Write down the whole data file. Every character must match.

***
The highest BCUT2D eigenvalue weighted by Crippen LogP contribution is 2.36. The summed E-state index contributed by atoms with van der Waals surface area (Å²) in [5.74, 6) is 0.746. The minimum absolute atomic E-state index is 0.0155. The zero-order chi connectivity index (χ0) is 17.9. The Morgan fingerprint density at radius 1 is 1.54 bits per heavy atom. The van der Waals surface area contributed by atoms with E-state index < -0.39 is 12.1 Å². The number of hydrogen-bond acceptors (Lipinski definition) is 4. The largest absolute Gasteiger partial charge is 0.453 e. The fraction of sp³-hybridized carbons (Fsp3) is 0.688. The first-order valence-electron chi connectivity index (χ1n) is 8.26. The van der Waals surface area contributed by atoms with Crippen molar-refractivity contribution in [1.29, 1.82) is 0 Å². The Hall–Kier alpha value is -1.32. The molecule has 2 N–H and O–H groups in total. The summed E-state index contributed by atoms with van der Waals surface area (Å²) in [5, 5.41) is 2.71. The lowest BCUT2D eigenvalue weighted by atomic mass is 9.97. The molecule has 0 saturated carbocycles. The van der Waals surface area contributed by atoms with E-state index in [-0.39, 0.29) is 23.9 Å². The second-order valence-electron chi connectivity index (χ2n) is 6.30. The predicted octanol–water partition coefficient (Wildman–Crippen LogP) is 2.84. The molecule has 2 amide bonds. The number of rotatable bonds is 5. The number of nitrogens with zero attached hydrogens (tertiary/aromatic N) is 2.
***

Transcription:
The highest BCUT2D eigenvalue weighted by Crippen LogP contribution is 2.36. The summed E-state index contributed by atoms with van der Waals surface area (Å²) in [5.74, 6) is 0.746. The minimum absolute atomic E-state index is 0.0155. The zero-order chi connectivity index (χ0) is 17.9. The Morgan fingerprint density at radius 1 is 1.54 bits per heavy atom. The van der Waals surface area contributed by atoms with E-state index < -0.39 is 12.1 Å². The number of hydrogen-bond acceptors (Lipinski definition) is 4. The largest absolute Gasteiger partial charge is 0.453 e. The fraction of sp³-hybridized carbons (Fsp3) is 0.688. The first-order valence-electron chi connectivity index (χ1n) is 8.26. The van der Waals surface area contributed by atoms with Crippen molar-refractivity contribution in [1.29, 1.82) is 0 Å². The Hall–Kier alpha value is -1.32. The molecule has 2 N–H and O–H groups in total. The summed E-state index contributed by atoms with van der Waals surface area (Å²) in [5, 5.41) is 2.71. The lowest BCUT2D eigenvalue weighted by atomic mass is 9.97. The molecule has 0 saturated carbocycles. The van der Waals surface area contributed by atoms with E-state index in [-0.39, 0.29) is 23.9 Å². The second-order valence-electron chi connectivity index (χ2n) is 6.30. The predicted octanol–water partition coefficient (Wildman–Crippen LogP) is 2.84. The molecule has 2 amide bonds. The number of rotatable bonds is 5. The number of nitrogens with zero attached hydrogens (tertiary/aromatic N) is 2.